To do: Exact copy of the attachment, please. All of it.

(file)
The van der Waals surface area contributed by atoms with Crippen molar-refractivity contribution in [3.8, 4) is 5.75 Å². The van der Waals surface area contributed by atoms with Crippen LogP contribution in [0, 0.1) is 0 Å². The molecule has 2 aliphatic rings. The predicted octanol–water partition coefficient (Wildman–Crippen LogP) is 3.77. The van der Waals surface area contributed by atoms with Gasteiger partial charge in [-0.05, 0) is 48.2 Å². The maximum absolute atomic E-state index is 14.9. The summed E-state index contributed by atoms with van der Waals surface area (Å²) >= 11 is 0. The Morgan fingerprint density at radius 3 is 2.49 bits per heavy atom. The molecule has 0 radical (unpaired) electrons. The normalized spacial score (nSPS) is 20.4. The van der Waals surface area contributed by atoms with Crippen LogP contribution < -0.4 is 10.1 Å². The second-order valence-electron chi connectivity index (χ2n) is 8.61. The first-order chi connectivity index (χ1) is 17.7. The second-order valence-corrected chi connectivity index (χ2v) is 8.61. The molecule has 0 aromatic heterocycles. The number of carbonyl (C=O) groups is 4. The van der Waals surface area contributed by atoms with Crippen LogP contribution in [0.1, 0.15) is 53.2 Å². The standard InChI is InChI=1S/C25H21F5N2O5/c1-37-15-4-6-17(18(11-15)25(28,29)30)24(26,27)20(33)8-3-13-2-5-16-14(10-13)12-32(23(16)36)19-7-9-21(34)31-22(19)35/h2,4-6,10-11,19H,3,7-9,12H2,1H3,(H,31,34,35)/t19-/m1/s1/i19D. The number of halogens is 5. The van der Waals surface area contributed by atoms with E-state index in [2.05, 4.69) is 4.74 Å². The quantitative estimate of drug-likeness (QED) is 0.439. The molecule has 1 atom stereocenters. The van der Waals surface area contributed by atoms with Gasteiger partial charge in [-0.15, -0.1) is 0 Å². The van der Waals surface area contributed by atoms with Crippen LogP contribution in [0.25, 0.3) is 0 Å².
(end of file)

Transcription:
The van der Waals surface area contributed by atoms with Crippen molar-refractivity contribution in [3.8, 4) is 5.75 Å². The van der Waals surface area contributed by atoms with Crippen LogP contribution in [0, 0.1) is 0 Å². The molecule has 2 aliphatic rings. The predicted octanol–water partition coefficient (Wildman–Crippen LogP) is 3.77. The van der Waals surface area contributed by atoms with Gasteiger partial charge in [-0.05, 0) is 48.2 Å². The maximum absolute atomic E-state index is 14.9. The summed E-state index contributed by atoms with van der Waals surface area (Å²) >= 11 is 0. The Morgan fingerprint density at radius 3 is 2.49 bits per heavy atom. The molecule has 0 radical (unpaired) electrons. The normalized spacial score (nSPS) is 20.4. The van der Waals surface area contributed by atoms with Crippen LogP contribution < -0.4 is 10.1 Å². The second-order valence-electron chi connectivity index (χ2n) is 8.61. The first-order chi connectivity index (χ1) is 17.7. The second-order valence-corrected chi connectivity index (χ2v) is 8.61. The molecule has 0 aromatic heterocycles. The number of carbonyl (C=O) groups is 4. The van der Waals surface area contributed by atoms with Crippen LogP contribution in [0.1, 0.15) is 53.2 Å². The standard InChI is InChI=1S/C25H21F5N2O5/c1-37-15-4-6-17(18(11-15)25(28,29)30)24(26,27)20(33)8-3-13-2-5-16-14(10-13)12-32(23(16)36)19-7-9-21(34)31-22(19)35/h2,4-6,10-11,19H,3,7-9,12H2,1H3,(H,31,34,35)/t19-/m1/s1/i19D. The number of halogens is 5. The van der Waals surface area contributed by atoms with E-state index in [2.05, 4.69) is 4.74 Å². The quantitative estimate of drug-likeness (QED) is 0.439. The molecule has 1 atom stereocenters. The van der Waals surface area contributed by atoms with Gasteiger partial charge in [-0.15, -0.1) is 0 Å². The van der Waals surface area contributed by atoms with Crippen LogP contribution in [0.25, 0.3) is 0 Å².